On the demands, you know, to stop the fighting in Aleppo, you know, when Nusra and the people who are next to it, in Eastern Aleppo, in August and September categorically blocked all humanitarian supplies via Castello Road, by the way which was bombed severely yesterday, but when they said that they would attack any humanitarian convoy coming via Castello Road in August and September, no one raised a finger, no one got worried. When I mentioned about this to John Kerry and others, they said, we don’t remember that this was the case. I do remember. It was actually this ultimatum from Nusra and it alike was made when we were meeting with Kerry in Geneva on August 26. But the key problem is the total inability of the United States and those who are also members of the coalition led by the Americans to separate the moderates from Nusra. This is the key priority registered in the Russian-American initiative. And the American colleagues including John Brennan as early as February this year promised to us that they need two weeks to separate the moderates who are cooperating with the Coalition from Nusra. They never did. And now we have an impression what the Americans and others really want is to spare Nusra and to keep it in case they decide to use plan B.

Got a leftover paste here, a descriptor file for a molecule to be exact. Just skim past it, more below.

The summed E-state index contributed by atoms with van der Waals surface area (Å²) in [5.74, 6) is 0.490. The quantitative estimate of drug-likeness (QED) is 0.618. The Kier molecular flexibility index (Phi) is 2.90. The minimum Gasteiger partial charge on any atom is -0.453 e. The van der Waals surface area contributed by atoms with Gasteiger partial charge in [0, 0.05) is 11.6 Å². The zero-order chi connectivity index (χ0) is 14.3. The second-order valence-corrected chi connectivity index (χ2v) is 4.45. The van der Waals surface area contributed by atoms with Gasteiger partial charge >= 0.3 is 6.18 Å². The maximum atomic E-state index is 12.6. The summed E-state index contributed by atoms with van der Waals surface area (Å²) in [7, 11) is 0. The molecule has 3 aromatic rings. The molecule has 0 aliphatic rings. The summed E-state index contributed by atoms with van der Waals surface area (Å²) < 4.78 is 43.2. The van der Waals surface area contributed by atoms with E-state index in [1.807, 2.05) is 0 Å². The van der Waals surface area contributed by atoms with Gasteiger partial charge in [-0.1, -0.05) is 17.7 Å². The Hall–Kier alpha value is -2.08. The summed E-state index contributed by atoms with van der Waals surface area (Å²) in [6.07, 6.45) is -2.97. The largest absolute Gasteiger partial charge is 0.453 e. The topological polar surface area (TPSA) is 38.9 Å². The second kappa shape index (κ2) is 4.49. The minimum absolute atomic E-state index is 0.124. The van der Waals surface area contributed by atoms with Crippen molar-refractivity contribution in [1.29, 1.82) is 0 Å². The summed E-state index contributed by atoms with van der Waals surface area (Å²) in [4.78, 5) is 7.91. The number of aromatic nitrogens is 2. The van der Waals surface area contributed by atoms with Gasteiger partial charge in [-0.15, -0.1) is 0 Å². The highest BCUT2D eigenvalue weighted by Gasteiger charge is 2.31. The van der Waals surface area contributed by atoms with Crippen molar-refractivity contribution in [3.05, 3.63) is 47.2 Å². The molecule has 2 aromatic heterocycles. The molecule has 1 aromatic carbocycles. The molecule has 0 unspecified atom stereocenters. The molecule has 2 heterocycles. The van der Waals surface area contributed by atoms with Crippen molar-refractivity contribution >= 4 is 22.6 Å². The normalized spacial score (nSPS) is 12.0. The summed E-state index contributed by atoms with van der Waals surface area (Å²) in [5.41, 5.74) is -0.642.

Question: Mr Lavrov, I want to show you this picture. This went viral in August. This is a little boy, he’s got a name, he’s called Omran Daqneesh, he’s five years old. This is not a terrorist, this is a boy who is surrounded and besieged and bombarded in Aleppo. What do you say to the civilians who are simply asking for the right to not be bombed? That is a war crime, sir!